I honestly can’t remember if I posted about this earlier in one form or another, but here is it anyway - a glorious entry in the series called “I found random crap while browsing old files”. Also another in the series called “wunderkids are dime a dozen”.
Here’s a bit of source code, NITELITE.PAS. Can you guess what it does?
It was written one beautiful day in 1996 - June 19th, apparently. Basically, I was on a summer vacation trip with my family, somewhere in Finnish Lapland. I wanted a night light, because there are no lamps in Lapland - just the glory of midnight Sun, which doesn’t reach the far corners of cabins when the parents decide to close the curtains.
I was toying with my father’s laptop - an Acer 486SX laptop with grayscale VGA screen, running DOS 6.22 and Windows 3.11. And on the laptop, I had the epicest development environment known to humankind (or my geek friends) at the time: Turbo Pascal 7.0.
So, I wanted a night light, and bloody hell, did it ever work. The laptop even had a slider to change the screen brightness - you had a night light with adjustable screen brightness right here!
It’s actually pretty cool that I found the source code. I kept some of the source code on floppies, but I had some far more clever programs done around that time… and those were on the laptop’s hard drive. Which went boom.
Nevertheless, I haven’t really been keeping track on what happens in the smartphone market, but apparently flashlight apps are pretty hot, and are even offered for money, which means there are actually people paying for them. In 1996, there just wasn’t a market for programs like this, even on shareware distribution channels. I regret not having business sense to publicise this program at that time. Or even upload it to MBnet BBS, where every kid apparently uploaded epic shareware projects like this. Or so I’ve heard. Never used that one.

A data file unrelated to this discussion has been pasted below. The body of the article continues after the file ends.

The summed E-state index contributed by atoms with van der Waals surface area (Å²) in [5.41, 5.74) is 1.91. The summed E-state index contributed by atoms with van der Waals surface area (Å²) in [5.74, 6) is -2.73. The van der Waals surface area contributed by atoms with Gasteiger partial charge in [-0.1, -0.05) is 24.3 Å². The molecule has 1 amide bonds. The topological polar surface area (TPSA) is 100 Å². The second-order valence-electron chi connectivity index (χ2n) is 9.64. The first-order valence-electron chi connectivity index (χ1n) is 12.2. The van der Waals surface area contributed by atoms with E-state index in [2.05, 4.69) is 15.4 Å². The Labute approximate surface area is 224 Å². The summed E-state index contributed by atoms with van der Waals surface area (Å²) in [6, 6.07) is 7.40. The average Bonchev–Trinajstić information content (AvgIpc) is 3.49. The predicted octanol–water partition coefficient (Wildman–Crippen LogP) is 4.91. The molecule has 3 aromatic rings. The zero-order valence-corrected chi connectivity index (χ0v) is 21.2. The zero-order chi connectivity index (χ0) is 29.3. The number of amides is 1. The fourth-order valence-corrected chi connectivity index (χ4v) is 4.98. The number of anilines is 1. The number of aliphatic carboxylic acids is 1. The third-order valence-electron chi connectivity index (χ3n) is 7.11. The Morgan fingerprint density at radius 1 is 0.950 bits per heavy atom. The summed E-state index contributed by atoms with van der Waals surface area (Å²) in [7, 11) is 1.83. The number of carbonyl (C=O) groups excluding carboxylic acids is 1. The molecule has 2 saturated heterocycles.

I was thinking of open-sourcing the above source code, but I think I’m turning it into a product. You must, however, understand that this project was relaunched on a spur of a moment, and serious software business should require further studies. I’m offering the above source code free for research purposes (yes, I’m fully aware that this may give the competitors an edge), but if you want compiled binaries for a lofty price of Whatever I Wish To Charge Today, please contact me (serious, serious business inquiries only - you may, for example, need to pay my travel expenses, since my copy of Turbo Pascal 7.0 is stored in a closet somewhere). This offer is only applicable to early adopters who are fully equipped with properly configured copy of DOSBox; sometime in 2012, I’m going to launch a fully modernised version that runs on modern operating systems, and this implementation based on the SDL library and the potentially fascinating
memset() C library function, which has the potential to turn the screen very white indeed. Due to recent advances in technology, this time, we are no longer merely constrained to rigid text displays! We have, indeed, a whole bitmap, each pixel of which can be turned white independently! This application is also fit for multitasking; no longer do you need to shut down all of your other applications to enable flashlighteering!
Or maybe not. In this cut-throat business climate, who can say what comes out of this? (Let’s quit this kidding while I’m ahead…)
A bit of sidetracking: Last I heard, the 486SX laptop supposedly still works - you can do spreadsheet style data entry with Microsoft Works 2.0 for Windows, and OpenOffice.org opens up Works spreadsheets just fine. Or so I’ve heard. Some of my weirdest memories from this laptop includes buying MS-DOS games in summer trips, and testing them on the laptop before getting to play them on our 486DX desktop. The system requirements for Wolf included “color monitor”, which was pretty weird, until I tried to play the game on the grayscale laptop. A grey wolf in a snowy-grey forest hunting a greyish rabbit. Good hunting!